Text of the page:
The Basic Structure of Proteins
Without proteins, living things would not exist. Proteins are involved in every aspect of every living thing. Many proteins provide structure to cells; others bind to and carry important molecules throughout the body. Some proteins are involved in reactions in the body when they serve as enzymes. Still others are involved in muscle contraction or immune responses.
Amino acid chains
All proteins are made up of amino acids. Think of amino acids as train cars that make up an entire train called a protein. Proteins are formed by amino acids, which are produced based on the genetic information in a cell. Then, the amino acids that are created in the cell are linked together in a certain order. Each protein is made up of a unique number and order of amino acids. The protein that is created has a specific job to do or a specific tissue (such as muscle tissue) to create.
The structure of amino acids is fairly simple. Each amino acid has an amino group at its core with a carboxyl group and a side chain attached. The side chain (a chemical compound) that is attached determines which amino acid it is.
An enzyme is a protein used to speed up the rate of a chemical reaction. Because they regulate the rate of chemical reactions, they also are called catalysts. There are many, many, many different types of enzymes, because for each chemical reaction that occurs, an enzyme specific to that reaction must be made.
Metabolic processes don’t just automatically happen; they need enzymes. And, a reason that you must consume protein is so that you can make more enzymes so that your processes will occur. Chemical reactions control the metabolism and life of living things.
Proteins are long chains of polypeptides, and thus, so are enzymes. However, some enzymes contain parts that are not made up of proteins but assist the enzyme in its function. These are called coenzymes. Vitamins often act as coenzymes. The name of an enzyme usually reflects the name of the chemical on which the enzyme acts (that is, the chemical substrate). For example, an enzyme that acts on a fat (fat being the substrate) is called a lipase (remember, lip = fat).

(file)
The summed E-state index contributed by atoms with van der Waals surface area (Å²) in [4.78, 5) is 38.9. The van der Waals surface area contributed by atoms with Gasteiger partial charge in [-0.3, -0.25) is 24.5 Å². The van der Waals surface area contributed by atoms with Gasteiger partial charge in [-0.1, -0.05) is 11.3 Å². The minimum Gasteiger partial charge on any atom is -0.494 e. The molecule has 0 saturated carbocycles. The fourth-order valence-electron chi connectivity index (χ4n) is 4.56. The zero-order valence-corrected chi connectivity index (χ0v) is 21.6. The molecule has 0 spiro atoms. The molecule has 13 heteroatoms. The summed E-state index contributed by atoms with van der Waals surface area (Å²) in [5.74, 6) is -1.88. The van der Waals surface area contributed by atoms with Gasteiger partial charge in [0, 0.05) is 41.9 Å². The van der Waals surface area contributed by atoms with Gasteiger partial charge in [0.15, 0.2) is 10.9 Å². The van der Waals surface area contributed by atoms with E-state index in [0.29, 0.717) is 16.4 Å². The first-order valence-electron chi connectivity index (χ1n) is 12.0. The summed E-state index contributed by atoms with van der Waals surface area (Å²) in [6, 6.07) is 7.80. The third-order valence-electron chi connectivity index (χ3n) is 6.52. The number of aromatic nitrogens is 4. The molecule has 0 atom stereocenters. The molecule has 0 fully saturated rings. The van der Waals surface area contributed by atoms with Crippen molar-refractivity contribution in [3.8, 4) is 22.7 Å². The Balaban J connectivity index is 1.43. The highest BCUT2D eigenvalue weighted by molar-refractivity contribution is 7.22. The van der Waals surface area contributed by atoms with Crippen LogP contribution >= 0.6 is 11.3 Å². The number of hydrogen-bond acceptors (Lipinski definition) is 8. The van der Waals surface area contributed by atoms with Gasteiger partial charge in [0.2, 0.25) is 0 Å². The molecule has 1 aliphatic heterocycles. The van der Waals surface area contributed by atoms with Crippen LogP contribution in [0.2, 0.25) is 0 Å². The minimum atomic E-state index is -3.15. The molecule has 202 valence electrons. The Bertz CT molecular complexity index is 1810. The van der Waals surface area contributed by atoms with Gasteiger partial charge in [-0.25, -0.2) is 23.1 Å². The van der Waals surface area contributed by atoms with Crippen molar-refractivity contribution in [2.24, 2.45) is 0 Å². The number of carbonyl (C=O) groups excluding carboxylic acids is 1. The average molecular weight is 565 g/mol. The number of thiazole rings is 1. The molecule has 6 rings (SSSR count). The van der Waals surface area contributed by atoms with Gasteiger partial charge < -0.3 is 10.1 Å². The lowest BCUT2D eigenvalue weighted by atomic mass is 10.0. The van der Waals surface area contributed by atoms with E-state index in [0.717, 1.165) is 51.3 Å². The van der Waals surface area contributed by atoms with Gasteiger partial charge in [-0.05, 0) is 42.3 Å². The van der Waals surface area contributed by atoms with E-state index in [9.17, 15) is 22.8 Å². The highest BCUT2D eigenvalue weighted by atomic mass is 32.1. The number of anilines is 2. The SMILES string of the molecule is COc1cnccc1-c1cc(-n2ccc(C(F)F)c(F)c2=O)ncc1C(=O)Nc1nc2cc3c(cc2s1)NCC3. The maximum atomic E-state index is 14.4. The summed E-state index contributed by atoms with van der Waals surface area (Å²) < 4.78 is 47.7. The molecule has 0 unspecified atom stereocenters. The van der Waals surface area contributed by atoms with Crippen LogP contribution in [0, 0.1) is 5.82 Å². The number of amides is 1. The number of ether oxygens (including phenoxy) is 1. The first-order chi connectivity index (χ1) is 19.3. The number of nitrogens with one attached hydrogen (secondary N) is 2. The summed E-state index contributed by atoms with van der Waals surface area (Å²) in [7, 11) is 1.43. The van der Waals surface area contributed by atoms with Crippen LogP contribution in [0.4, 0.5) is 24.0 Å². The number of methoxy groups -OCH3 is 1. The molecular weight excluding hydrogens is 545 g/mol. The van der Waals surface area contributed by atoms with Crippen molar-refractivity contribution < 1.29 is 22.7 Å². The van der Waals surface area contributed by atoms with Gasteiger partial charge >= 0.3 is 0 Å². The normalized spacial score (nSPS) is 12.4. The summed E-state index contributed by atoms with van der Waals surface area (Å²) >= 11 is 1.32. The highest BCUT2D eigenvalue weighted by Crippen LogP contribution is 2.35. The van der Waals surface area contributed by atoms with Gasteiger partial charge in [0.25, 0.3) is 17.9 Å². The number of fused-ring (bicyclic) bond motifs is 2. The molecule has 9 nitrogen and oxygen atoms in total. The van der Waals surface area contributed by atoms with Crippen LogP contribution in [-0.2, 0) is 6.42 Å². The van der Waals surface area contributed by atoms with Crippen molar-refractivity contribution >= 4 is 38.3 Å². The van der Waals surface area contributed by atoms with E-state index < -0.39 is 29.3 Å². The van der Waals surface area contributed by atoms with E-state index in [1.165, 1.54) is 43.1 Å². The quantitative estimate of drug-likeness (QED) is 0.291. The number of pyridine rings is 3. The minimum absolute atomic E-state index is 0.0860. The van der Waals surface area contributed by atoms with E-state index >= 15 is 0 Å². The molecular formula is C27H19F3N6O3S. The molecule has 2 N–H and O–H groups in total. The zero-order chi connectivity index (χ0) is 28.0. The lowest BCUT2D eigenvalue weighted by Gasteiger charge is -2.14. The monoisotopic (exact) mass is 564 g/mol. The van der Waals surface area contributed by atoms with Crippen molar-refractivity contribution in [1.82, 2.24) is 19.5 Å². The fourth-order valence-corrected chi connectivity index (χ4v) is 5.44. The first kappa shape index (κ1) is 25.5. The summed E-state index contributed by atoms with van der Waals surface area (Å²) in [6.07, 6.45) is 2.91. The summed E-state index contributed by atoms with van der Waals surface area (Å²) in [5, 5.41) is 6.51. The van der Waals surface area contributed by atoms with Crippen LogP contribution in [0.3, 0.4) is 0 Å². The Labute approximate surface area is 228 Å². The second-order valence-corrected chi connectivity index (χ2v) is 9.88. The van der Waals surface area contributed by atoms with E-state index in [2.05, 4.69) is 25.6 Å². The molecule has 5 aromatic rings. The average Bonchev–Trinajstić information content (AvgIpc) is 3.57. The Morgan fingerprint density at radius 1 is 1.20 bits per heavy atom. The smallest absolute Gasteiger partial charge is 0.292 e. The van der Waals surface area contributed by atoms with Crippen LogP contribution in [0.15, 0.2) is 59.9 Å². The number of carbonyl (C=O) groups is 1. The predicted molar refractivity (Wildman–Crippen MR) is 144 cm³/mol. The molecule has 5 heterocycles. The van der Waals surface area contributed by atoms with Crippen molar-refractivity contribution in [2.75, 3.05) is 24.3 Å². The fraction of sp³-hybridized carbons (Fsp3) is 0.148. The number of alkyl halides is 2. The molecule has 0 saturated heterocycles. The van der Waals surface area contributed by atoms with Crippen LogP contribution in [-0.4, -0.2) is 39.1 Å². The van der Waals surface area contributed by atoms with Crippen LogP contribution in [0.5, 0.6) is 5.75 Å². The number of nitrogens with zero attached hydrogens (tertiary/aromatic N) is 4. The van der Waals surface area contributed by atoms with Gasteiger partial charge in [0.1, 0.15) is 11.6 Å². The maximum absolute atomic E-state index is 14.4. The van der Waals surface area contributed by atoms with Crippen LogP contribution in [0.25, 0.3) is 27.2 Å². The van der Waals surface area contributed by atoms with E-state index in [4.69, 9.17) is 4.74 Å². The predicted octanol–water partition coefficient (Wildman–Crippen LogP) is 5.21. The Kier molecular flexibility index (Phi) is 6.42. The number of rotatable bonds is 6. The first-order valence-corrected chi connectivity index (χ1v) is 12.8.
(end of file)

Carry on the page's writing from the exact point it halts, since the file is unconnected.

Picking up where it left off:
To act on a substrate, an enzyme must contain an active site. The active site is the area on the enzyme that allows the substrate and enzyme to fit together (like puzzle pieces). The way that enzymes and substrates fit together is often compared to the way a key fits a lock; the way enzymes kick-start reactions often is referred to as the lock-and-key model. Once the substrate and enzyme are connected, the enzyme can get to work.
During an enzymatic reaction, the substrate is changed during the reaction, and new products are formed during the reaction, but the enzyme comes out of the whole thing unchanged. Then, the enzyme leaves the reaction to form a complex with a different substrate and catalyze another reaction. The products of the reaction continue on in their pathway.
Enzymes are able to catalyze reaction after reaction millions of times before they start to wear out. Then, the body creates more enzymes by synthesizing the proper protein chains from the correct amino acids.
Collagen is the most abundant protein in animals with a backbone (that is, vertebrate animals). Between 25 percent and 33 percent of your body weight is comprised of collagen. It is a fibrous (structural) protein that is found in connective tissue, which is all the tissue that joins muscles to bones to allow movement and forms skin that protects the muscle tissue.
Connective tissue includes ligaments, tendons, cartilage, bone tissue, and even the cornea of the eye. It provides support in the body, and it has a great capability to be flexible and resistant to stretching.
The lower layer of the skin (called the dermis) largely is made up of collagen. When skin is removed from an animal (think about removing the skin from a chicken breast), the collagen allows the skin to be pulled away without tearing the muscle tissue underneath. Collagen (and other fibrous proteins) is arranged in long polypeptide chains that form sheets.
Hemoglobin is an example of the other major type of proteins: globular proteins. Globular proteins serve a larger variety of functions than the fibrous proteins. For example, the globular proteins include such useful proteins as enzymes, antibodies, and transport proteins.
These proteins, as their name implies, are globular. Many globular proteins can change their shape to fit into very small areas (like an antibody would have to do to go after a virus), cross cell membranes (as a transport protein would have to do), and be involved at the cellular level in chemical reactions (as an enzyme would be).
Hemoglobin is a transport protein found in red blood cells: It carries oxygen around the body. A hemoglobin molecule is shaped kind of like a 3-D four-leaf clover without a stem. Each leaf of the clover represents a certain chain of protein. In the center of the clover, but touching each protein chain, lies a heme group. At the very center of a heme group is an atom of iron.
When gas exchange occurs between the lungs and a blood cell, it is the iron that binds (attaches to) the oxygen. Then, the iron-oxygen complex releases from the hemoglobin molecule in the red blood cell so that the oxygen can cross cell membranes and get inside any cell of the body.
However, the atom of iron and the hemoglobin are not used just once. The iron and hemoglobin usually carry carbon dioxide back to the lungs and deposit it there so it can be exhaled. When the red blood cell that hemoglobin calls home is ready to die, the iron either is recycled and gets picked up by another red blood cell to be incorporated into another hemoglobin molecule, or it is excreted as cellular waste.